No, seriously. He did.
And the other day, he sat down to tell me about it. I’ll share some highlights from our chat so you can vicariously hunt leopards and lions like I did.
Alan goes to Africa (watch out for this new children’s book)
Alan and I are both part of the WestmorelandFlint creative team (he’s an art director and I write stuff), so we work together quite a bit. When he first told me he was going to South Africa, I tried to stifle my jealousy by telling myself that I, too, have been on a safari.
Unfortunately, mine involved searching the Internet on a popular Web browser – not nearly as exciting as an African wildlife exploration.
So how do you just decide to go on a safari? That was my question, too.
Alan said he went for his dad, who’s been hunting dangerous game in places like Zimbabwe and South Africa for more than a decade. Alan’s dad invited him and his wife, stepmom and siblings on a safari to learn about his passion and share in his adventures.
The crew stayed at the Matlabas Game Lodge in Limpopo, which is near the Batswana border. From the way Alan described it, it sounds like a really nice place. They serve you three meals a day, there’s a pool and it even has a bar overlooking the Matlabas River. I bet you can guess where Alan spent his evenings.
This is where Alan slept.
View from the lodge. Now this, I could handle.
The first couple days they went to Marakele National Park and Pilanesberg National Park, where they drove around in Jeeps and looked at animals. Here are some of the pictures from the parks he shared with me:
This is why you should floss.
This is a jackal, which Alan said is kind of like a coyote.
You know, your everday croc.
Too close for comfort there, Mr.
Like mother like daughter.
Those glasses are not Alan's.
These are called rhinos.
They spent the rest of the week hunting on the lodge’s 16,000-acre property.
The crew. Alan is the one in blue. He likes to match the sky because that's where dreams happen.
I asked Alan how you go about hunting this wild game, and he explained it as ‘spot and stalk.’ First, you drive around until you spot your quarry. Then, you get out and stalk it into the bush.
Notice his technique – it's all in the strategic 90-degree arm bend.
After you spot your game, he said you can end up hiking three miles before you get close enough to shoot it. Meanwhile, with the arid landscape, everything you step on makes noise. Alan said this was his favorite part of the trip – tracking the animals while trying to go unnoticed.
Though Alan didn’t shoot any animals – he just tagged along for the thrill – his family got an eland, an impala, a zebra, three warthogs (poor Pumbaa!), a red hartebeest and a gemsbok. Alan explained that the lodge owns all the animals on the property, so there’s a trophy fee if you shoot one.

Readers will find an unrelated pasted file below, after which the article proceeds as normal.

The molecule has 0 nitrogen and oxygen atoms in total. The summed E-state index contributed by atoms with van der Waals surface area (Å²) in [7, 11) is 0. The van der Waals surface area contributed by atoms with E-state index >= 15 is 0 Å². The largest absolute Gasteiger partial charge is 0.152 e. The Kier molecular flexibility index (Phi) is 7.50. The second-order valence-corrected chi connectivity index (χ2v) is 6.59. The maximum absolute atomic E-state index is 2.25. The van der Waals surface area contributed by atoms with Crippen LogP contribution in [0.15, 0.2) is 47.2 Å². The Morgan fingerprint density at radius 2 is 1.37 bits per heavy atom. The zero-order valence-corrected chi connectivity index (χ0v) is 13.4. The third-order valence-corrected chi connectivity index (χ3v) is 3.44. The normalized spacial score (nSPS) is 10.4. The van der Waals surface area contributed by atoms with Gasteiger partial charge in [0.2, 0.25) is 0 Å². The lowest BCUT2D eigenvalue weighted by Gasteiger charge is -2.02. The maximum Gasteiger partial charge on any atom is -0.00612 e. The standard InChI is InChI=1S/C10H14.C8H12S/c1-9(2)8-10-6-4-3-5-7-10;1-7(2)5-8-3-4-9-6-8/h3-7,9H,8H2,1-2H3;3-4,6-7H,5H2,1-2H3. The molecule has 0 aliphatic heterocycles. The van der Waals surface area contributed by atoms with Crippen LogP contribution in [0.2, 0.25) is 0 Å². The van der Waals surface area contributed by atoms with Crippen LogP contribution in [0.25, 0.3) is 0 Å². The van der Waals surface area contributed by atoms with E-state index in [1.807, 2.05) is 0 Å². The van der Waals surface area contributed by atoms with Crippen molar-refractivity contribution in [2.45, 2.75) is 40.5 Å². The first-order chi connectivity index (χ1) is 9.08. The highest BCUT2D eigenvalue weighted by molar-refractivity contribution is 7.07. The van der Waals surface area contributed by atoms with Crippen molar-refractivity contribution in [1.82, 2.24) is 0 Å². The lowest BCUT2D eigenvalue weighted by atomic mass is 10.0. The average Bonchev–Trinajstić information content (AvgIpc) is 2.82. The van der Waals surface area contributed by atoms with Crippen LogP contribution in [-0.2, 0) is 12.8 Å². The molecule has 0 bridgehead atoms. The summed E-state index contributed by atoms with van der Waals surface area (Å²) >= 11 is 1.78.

For example, if they had shot this giraffe they saw, they would have had to pay $3,500.
One of the professional hunters carrying out the kill - an impala.
Though this spot and stalk process is extremely difficult in and of itself, Alan said his dad takes on an extra challenge – he uses a bow.
“Not many people hunt dangerous game with a small pointed stick,” said Alan. “Especially when they’re 62.”
To hunt with a bow, you have to get within 15 to 30 yards of the animal. But with a rifle, you can take a shot at 150 yards. Imagine being 15 yards from a lion – yikes.
All of this was starting to sound a little insane to me, but then Alan explained that they go with a guide who is armed with a powerful sidearm or a rifle.
Between all the hunting, there was also a lot of eating. Alan said he tried pretty much every type of wild game you can imagine, but his favorites were eland, warthog and impala. He also ate a delicious meatball made of “something.” He doesn’t know what. But it was good.
A group of traditional zulu dancers performed at the lodge one night. Not pictured: Alan Josephson.
The lodge used some of the meat from their kills to feed the next group of hunters and sold the rest to village markets. The hides will be tanned, stored, stuffed by a taxidermist and then shipped back to the U.S., a process Alan says can take up to a year.
In sum, for Alan, the safari was the trip of a lifetime. For me, it was the closest I’ll ever get to a wild game animal. And frankly, I’m okay with that.
Bodily harm AND damage. Because they're clearly different.